For New York’s transit workers, Joshua Freeman makes clear, the preunion era was also a time of exploitation and frustration. Bus and train companies in the early 1930s tried to keep labor costs down not just by shrinking the work force with such technological advances as token-operated turnstiles and multicar door controls. They also forced those workers who remained to devote “a staggering number of hours to their jobs” while being paid for only some of them. The work of the transit systems peaked at rush hours, and employers devised several methods to avoid paying workers for a full day. One was what was known as the “swing” run. Employees “worked the morning rush hour, then had an unpaid ‘swing,’ followed by a second stint in the evening.” Another device was hiring “extras,” low-seniority workers “who on any given day might be sent out on a tripper or a short run, replace a sick worker on a full shift, or be sent home without work.” It was not unusual for a worker to spend twelve or fourteen hours on the job for six or eight hours of wages—or, for some extras, no wages at all. Company spies (or “beakies”) infiltrated the work force; employees identified as malcontents or union organizers could be summarily fired.

The textile workers whose experiences Gary Gerstle chronicles worked in conventional factories, but they and their families were no less subject to the whims of owners and foremen. Interviewing retired workers in the 1980s, Gerstle was struck by the “raw anger” these aging men still felt, fifty years later, toward the all-powerful factory foremen who

made decisions about hiring and firing, work loads and promotions that effectively determined who would be able to feed the family one week and who would not.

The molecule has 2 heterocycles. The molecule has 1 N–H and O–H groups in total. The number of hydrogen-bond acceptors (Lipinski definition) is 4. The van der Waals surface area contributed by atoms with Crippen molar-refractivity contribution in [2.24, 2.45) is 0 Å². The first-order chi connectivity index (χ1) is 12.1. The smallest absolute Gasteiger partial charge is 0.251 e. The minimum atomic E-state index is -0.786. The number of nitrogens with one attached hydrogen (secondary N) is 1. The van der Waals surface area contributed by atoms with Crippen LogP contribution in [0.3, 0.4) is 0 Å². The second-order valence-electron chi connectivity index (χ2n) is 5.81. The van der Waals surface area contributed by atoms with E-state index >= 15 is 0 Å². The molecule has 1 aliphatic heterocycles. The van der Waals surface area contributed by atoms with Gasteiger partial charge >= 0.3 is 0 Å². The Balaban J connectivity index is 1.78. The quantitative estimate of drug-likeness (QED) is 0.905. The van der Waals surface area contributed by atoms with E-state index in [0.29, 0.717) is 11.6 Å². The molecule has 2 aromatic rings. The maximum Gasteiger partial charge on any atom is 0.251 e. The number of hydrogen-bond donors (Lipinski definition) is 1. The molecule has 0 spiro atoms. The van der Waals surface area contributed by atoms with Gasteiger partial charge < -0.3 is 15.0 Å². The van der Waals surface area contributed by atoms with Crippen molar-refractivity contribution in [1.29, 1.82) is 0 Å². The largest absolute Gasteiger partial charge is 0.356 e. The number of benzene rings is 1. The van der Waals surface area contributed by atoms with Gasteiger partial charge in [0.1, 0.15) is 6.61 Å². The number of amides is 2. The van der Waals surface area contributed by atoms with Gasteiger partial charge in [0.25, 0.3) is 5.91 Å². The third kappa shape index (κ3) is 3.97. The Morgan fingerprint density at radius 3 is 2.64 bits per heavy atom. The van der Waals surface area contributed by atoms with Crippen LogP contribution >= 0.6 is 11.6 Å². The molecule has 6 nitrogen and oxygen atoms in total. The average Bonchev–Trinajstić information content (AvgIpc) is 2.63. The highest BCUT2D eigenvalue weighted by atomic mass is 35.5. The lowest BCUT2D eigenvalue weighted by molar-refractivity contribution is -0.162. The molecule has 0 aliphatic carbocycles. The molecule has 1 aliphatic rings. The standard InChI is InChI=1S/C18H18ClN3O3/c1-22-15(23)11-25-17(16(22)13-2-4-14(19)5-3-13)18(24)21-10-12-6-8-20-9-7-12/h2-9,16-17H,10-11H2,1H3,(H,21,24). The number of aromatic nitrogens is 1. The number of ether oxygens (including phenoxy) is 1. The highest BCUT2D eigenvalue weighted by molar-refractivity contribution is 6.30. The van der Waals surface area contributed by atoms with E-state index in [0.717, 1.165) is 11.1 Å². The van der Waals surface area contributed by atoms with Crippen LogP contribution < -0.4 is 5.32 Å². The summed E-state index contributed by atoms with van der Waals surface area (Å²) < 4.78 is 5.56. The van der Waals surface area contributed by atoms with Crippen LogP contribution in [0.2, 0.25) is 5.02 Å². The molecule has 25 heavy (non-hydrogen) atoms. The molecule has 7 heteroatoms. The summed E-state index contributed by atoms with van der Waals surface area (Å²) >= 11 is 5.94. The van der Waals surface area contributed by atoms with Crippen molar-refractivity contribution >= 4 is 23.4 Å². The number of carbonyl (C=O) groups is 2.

Yet despite their grievances and anger, most workers were relatively quiescent through the 1920s, and even through the first years of the Great Depression. There had been substantial working-class radicalism in the early twentieth century and, in 1919–1921, a wave of strikes across the country. But after that, the union movement was largely moribund for more than a decade. Serious upheavals resumed only in 1934, and the most significant union victories did not occur until 1937 and after—which suggests that something more than economic distress was necessary for labor to make headway.

One element was the New Deal, to which historians of a generation ago gave principal credit for the rise of organized labor and which more recent scholars also recognize as a turning point. Nelson describes the excitement that emerged among dockworkers in June 1933 after the passage of the 1933 National Industrial Recovery Act, whose Section 7(a) offered the first statutory guarantee of the right of workers “to organize and bargain collectively through representatives of their own choosing.” In San Francisco, he notes, “the passage of the NIRA was followed almost immediately by the reestablishment of an ILA [International Longshoremen’s Association] local that the stevedores joined in droves.” One worker described the moment: “We didn’t have to be pushed to get into that union. We knocked down the god darned doors.”